the reader with the possibility of different sorts of digressive intertextual-
ity. Byron™s games with allusion are games with predictability and chance
because the reader™s response is an unknown quantity. Bernard Beatty
has observed that a characteristically Byronic technique is to offer a
mode, subvert it, but then endorse it in unexpected fashion. Beatty, how-
ever, does not elaborate on the crucial role of the reader in fashioning
such unexpectedness.° We can sample the multiple layers of allusion in
Byron™s use of Shakespeare in cantos ©© and ©©©: our gaze is pre¬gured
by the ˜two poor girls™, transported from the harem to the ¬eld of Ismail,
who ˜with swimming eyes, / Looked on as if in doubt if they could trust™
(©©. ·). Their uncertainty, delicately rendered by the two ˜ifs™, offers
an image for the way we see the surface of the poem ˜swimming™ at this
point. Byron™s digressive allusions may lead us to a more covert reference,
or they may draw a blank: sometimes the trail of other texts will offer an
extensive digressive labyrinth, whilst at other times an allusion will offer
little or no return.
In the siege cantos we might have expected the frequency of signalled
allusion to decrease in line with the more serious subject matter, but
instead we are presented with copious overt allusions to Shakespearean
drama and other literary texts. The penultimate stanza of canto ©©, for
example, is a compound of Shakespearean and Miltonic intimations of
con¬‚ict:
Hark! through the silence of the cold, dull night,
The hum of armies gathering rank on rank!
Lo! dusky masses steal in dubious sight
Along the leaguered wall and bristling bank
Of the armed river, while with straggling light
The stars peep through the vapours dim and dank,
Which curl in curious wreaths “ How soon the smoke
Of Hell shall pall them in a deeper cloak.
(©©. )
±
˜Don Juan™, digressive intertextuality and the risks of reception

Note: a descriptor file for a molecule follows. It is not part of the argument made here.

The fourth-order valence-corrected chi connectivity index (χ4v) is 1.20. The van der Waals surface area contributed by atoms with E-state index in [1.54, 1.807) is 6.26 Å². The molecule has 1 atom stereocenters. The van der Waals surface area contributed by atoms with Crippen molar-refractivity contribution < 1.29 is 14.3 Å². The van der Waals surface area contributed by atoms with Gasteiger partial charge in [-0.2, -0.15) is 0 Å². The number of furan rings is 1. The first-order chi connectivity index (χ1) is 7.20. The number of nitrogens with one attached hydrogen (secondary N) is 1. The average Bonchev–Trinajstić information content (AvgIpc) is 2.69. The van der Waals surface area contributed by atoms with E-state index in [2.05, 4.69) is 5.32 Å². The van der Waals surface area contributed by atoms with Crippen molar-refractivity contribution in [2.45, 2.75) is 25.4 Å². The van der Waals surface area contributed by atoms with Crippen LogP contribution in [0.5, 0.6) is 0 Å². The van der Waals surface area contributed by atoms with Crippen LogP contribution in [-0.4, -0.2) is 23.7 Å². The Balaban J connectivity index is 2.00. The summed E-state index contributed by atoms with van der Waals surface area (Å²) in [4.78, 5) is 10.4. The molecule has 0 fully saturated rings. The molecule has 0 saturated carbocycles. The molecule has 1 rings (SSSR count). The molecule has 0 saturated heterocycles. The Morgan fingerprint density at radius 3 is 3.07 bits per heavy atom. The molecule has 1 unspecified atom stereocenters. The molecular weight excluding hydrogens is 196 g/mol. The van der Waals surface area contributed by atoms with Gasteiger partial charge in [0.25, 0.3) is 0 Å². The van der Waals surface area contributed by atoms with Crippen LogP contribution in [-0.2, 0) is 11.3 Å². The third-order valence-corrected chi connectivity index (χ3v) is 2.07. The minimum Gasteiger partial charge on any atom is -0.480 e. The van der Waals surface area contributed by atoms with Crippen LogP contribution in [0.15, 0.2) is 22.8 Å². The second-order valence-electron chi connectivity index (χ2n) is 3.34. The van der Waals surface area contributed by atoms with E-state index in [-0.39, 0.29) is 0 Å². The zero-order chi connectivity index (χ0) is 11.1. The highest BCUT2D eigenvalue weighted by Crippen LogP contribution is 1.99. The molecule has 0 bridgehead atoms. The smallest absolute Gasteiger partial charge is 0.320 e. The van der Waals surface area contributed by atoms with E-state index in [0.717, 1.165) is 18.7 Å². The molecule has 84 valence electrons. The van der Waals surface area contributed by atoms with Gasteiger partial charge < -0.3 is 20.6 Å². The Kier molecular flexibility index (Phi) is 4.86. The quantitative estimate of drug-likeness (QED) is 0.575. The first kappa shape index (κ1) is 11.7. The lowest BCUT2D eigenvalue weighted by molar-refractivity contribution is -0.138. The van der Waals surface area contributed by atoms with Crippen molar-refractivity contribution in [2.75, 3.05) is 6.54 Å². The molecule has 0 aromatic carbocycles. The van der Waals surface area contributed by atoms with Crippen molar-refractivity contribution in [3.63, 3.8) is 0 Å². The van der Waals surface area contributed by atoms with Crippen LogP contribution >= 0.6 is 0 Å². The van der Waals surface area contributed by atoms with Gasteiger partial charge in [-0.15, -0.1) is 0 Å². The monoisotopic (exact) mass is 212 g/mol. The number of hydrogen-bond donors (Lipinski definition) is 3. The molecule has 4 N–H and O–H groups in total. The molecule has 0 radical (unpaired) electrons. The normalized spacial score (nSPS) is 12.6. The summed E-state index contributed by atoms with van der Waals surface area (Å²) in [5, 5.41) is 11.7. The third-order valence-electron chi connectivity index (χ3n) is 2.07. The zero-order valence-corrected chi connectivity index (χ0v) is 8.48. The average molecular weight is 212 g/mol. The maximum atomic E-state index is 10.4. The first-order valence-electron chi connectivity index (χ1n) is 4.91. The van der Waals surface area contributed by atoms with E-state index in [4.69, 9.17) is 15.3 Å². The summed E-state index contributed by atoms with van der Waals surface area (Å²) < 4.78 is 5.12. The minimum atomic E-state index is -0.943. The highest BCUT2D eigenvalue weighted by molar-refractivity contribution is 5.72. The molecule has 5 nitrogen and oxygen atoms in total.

McGann picks up the echo of Macbeth (©. µ. ll. µ°“), but we can also
hear the chorus of Henry V describe the ˜hum of either army™ before
Agincourt in the prologue to Act ©. The ˜dusky masses™ with ˜vapours
dim and dank™ might remind us of the description of ˜smoke and dusky
vapours of the night™ in © Henry VI (©©. . l. ·) and the ˜straggling light™
provides a ¬‚ickering glimpse of the ˜poor straggling soldiers™ of Timon of
Athens (. ±. ll. “·). Human battle in Don Juan creates a ˜Hell™ and, with
Shakespeare, Byron merges a Miltonic account of mischief in waiting.
The ˜dusky masses [stealing]™ and the ˜vapours . . . which curl in curious
wreaths™ also invoke Milton™s Satan as he moves towards Eden and Eve
in Paradise Lost (˜Aloft, incumbent on the dusky air™ (©. l. ); ˜In dusky
wreaths, reluctant ¬‚ames, the sign / Of wrath awaked™ (©. ll. µ“)).
It is important that none of these echoes constitutes a direct, signalled
or ˜loud™ allusion. Instead, Milton and Shakespeare form a compound
memory of epic warfare which allows the poet and reader to touch
familiar material before that texture is disrupted.
In canto ©©© Shakespearean contexts ¬gure both as familiar back-
ground and as estranged moments of foreground. Othello resurfaces as a
source of military images. In stanza , ˜the roar / Of War™s most mortal
engines™ draws on Othello™s willed departure from his occupation:
ye mortal engines, whose wide throats
The immortal Jove™s great clamour counterfeit;
Farewell.
(©©©. . ll. ± “)

and Othello™s chaos haunts the evocation of military chaos in stanza :
the heat
Of Carnage, like the Nile™s sun-sodden Slime,
Engendered monstrous shapes of every Crime.
(©©©. )

McGann™s commentary refers the reader to Cuvier at this point, but it
seems more likely that Byron is mixing Iago™s destructive designs “
I ha™t, it is engender™d; Hell and night
Must bring this monstrous birth to the world™s light.
(©. . ll. °± “)